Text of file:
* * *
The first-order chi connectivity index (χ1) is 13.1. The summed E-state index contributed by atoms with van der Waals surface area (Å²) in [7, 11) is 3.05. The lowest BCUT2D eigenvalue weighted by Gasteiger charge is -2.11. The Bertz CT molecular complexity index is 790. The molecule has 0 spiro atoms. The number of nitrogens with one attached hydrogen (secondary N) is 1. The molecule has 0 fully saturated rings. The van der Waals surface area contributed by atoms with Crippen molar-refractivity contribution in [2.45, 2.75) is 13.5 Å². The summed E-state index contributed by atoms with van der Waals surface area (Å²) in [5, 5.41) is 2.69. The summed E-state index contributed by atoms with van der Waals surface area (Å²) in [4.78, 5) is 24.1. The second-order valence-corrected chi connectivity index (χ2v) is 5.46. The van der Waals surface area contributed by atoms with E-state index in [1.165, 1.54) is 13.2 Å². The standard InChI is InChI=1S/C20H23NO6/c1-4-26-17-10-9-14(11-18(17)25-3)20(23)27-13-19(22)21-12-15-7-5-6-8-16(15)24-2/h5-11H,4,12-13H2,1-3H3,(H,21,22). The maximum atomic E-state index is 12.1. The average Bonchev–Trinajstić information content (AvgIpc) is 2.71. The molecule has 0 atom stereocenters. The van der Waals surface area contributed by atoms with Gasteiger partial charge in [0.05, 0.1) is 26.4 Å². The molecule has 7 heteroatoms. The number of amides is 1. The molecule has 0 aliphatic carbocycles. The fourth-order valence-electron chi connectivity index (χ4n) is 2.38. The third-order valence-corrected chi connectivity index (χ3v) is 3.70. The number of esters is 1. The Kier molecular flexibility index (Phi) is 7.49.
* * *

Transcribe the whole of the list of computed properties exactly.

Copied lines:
The first-order chi connectivity index (χ1) is 13.1. The summed E-state index contributed by atoms with van der Waals surface area (Å²) in [7, 11) is 3.05. The lowest BCUT2D eigenvalue weighted by Gasteiger charge is -2.11. The Bertz CT molecular complexity index is 790. The molecule has 0 spiro atoms. The number of nitrogens with one attached hydrogen (secondary N) is 1. The molecule has 0 fully saturated rings. The van der Waals surface area contributed by atoms with Crippen molar-refractivity contribution in [2.45, 2.75) is 13.5 Å². The summed E-state index contributed by atoms with van der Waals surface area (Å²) in [5, 5.41) is 2.69. The summed E-state index contributed by atoms with van der Waals surface area (Å²) in [4.78, 5) is 24.1. The second-order valence-corrected chi connectivity index (χ2v) is 5.46. The van der Waals surface area contributed by atoms with E-state index in [1.165, 1.54) is 13.2 Å². The standard InChI is InChI=1S/C20H23NO6/c1-4-26-17-10-9-14(11-18(17)25-3)20(23)27-13-19(22)21-12-15-7-5-6-8-16(15)24-2/h5-11H,4,12-13H2,1-3H3,(H,21,22). The maximum atomic E-state index is 12.1. The average Bonchev–Trinajstić information content (AvgIpc) is 2.71. The molecule has 0 atom stereocenters. The van der Waals surface area contributed by atoms with Gasteiger partial charge in [0.05, 0.1) is 26.4 Å². The molecule has 7 heteroatoms. The number of amides is 1. The molecule has 0 aliphatic carbocycles. The fourth-order valence-electron chi connectivity index (χ4n) is 2.38. The third-order valence-corrected chi connectivity index (χ3v) is 3.70. The number of esters is 1. The Kier molecular flexibility index (Phi) is 7.49.